The devil is wonderfully described and I feel as if I know him all too well. He passes such sublime insights into theological debate that it sets the mind spinning. It is a cleverly described work of fiction which tends to polarise one's opinion towards religion and the general inhumanity of mankind. What struck me was that the description of "jaded youth", of selfish and "sensual egotism" in the late 1800's was equally applicable in the new Millennium. After reading it I found myself less likely to bemoan daily trivial problems and more likely to appreciate the simpler beauty of nature around me.
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By A Customer on July 24, 1998
Format: Paperback
That the Devil himself could have sorrows of his own is a concept that many poets and writers have expressed,but none of them can surpass Marie Corelli's attempt.The book describes the life of one Geoffery Tempest,a struggling writer who half unknowingly lets the Devil take charge of his affairs.He becomes a millionaire overnight,then publishes his book,gets married to a beautiful lady and still does not find any solace.The book describes the devil's plight in moving detail ,and you really feel sorry for the Fallen Angel ,who loves the Lord much more than petty humans.A must-read for discerning lovers of good writing.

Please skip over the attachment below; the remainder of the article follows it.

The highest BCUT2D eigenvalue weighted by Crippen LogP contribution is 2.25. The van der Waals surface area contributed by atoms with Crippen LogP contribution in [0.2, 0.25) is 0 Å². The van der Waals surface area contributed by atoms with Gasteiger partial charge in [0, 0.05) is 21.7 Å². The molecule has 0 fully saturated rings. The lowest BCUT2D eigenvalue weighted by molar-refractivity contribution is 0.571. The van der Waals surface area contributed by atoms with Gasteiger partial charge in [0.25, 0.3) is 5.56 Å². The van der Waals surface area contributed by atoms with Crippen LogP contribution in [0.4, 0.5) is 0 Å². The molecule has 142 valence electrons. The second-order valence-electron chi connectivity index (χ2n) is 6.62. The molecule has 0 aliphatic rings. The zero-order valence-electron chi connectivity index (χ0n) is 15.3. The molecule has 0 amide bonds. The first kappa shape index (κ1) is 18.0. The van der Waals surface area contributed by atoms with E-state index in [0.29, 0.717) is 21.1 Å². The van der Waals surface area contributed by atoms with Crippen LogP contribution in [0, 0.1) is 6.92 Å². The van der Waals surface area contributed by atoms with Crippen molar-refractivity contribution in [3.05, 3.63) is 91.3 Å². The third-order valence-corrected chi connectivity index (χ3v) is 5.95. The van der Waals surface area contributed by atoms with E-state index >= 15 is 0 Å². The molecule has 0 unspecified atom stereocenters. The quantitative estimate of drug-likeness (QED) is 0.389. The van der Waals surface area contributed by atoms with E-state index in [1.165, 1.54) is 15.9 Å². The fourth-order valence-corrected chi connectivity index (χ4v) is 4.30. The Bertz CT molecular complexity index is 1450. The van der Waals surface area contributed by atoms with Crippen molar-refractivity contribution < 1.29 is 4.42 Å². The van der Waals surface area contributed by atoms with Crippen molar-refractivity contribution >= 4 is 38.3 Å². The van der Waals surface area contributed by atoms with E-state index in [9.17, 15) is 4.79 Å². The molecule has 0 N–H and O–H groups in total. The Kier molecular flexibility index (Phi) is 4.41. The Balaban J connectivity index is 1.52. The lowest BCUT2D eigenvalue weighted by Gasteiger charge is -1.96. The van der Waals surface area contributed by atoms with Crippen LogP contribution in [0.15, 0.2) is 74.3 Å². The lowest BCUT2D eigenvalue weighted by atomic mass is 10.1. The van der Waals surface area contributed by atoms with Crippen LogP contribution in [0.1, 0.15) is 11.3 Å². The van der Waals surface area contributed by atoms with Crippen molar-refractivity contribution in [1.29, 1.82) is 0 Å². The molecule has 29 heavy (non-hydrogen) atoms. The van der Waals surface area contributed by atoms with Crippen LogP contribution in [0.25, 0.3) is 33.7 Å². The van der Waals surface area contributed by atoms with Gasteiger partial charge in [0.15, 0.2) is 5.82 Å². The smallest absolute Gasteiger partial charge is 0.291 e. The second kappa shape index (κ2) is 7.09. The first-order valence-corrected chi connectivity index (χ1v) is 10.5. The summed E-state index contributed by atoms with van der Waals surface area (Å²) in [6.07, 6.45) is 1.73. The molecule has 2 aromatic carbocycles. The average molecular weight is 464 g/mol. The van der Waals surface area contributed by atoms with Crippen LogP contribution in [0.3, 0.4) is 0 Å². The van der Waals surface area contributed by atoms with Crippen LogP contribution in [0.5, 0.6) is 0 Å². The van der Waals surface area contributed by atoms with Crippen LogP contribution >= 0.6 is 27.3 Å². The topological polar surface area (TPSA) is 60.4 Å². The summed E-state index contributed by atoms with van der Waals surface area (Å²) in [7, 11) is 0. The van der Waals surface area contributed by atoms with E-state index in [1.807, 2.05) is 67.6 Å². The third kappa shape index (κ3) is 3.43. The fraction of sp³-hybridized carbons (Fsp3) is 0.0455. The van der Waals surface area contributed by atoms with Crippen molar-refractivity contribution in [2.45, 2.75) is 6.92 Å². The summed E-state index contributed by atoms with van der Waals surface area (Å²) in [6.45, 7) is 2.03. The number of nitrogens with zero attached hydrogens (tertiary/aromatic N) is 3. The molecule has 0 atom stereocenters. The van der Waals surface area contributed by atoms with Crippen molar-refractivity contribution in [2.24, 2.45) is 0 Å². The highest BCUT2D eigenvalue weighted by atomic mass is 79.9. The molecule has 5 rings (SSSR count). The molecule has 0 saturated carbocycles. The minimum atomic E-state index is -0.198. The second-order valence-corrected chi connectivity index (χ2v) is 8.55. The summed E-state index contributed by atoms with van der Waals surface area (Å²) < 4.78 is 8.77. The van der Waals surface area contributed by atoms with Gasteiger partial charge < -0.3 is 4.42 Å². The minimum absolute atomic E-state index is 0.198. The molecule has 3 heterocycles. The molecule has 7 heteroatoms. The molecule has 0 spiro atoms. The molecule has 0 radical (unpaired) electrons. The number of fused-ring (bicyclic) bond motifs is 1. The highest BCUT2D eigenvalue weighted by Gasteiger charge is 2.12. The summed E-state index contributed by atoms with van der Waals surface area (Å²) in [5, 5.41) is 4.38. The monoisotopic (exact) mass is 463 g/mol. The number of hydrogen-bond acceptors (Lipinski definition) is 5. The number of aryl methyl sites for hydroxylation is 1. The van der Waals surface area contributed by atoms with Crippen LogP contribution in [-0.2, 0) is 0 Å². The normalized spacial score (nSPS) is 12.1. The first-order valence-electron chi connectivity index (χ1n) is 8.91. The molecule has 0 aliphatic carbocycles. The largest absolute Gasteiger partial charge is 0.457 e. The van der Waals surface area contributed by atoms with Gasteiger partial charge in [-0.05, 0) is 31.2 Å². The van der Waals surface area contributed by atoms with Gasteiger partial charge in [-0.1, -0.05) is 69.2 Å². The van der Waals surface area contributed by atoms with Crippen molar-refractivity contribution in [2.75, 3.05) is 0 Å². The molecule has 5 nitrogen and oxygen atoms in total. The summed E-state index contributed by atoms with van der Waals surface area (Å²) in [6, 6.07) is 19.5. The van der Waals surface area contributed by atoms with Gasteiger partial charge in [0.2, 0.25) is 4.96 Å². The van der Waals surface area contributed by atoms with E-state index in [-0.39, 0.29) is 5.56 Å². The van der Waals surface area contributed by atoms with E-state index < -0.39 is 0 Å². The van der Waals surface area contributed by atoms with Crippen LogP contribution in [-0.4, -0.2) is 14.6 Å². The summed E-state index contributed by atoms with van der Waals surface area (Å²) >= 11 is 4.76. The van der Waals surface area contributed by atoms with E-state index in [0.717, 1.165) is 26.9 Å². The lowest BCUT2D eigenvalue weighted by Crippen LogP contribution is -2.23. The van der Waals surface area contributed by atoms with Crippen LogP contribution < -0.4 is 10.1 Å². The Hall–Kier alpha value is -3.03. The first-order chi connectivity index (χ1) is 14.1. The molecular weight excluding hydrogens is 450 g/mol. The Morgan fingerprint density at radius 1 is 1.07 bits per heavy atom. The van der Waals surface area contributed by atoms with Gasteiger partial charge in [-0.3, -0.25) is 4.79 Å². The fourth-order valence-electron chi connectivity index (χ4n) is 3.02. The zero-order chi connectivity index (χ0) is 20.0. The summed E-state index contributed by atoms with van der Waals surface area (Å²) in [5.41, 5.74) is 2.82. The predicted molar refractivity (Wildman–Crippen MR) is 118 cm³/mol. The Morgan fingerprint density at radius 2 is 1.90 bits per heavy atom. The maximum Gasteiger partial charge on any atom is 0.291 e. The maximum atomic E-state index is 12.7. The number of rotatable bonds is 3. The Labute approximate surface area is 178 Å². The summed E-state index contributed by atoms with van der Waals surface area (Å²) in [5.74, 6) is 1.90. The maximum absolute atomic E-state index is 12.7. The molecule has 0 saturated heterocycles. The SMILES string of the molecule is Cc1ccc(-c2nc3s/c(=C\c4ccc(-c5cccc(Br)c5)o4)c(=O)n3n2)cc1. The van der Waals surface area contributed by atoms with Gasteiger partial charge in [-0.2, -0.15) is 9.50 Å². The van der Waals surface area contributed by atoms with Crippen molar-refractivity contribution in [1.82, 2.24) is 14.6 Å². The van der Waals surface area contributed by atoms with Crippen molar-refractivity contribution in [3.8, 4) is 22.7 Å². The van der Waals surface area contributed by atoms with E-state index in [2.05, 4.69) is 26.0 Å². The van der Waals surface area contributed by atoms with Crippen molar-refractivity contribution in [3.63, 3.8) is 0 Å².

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Format: Paperback
This novel is a MUST READ for every one that really appreciates what a novel in all its ramifications is. It happens to be the first novel I have read from cover to cover in twenty-four hours. It is so gripping that you can not do any other thing than turning over the pages to know what happens next. Readers should be warned that if they have any other thing to do in a day, they should not borther opening even the first page.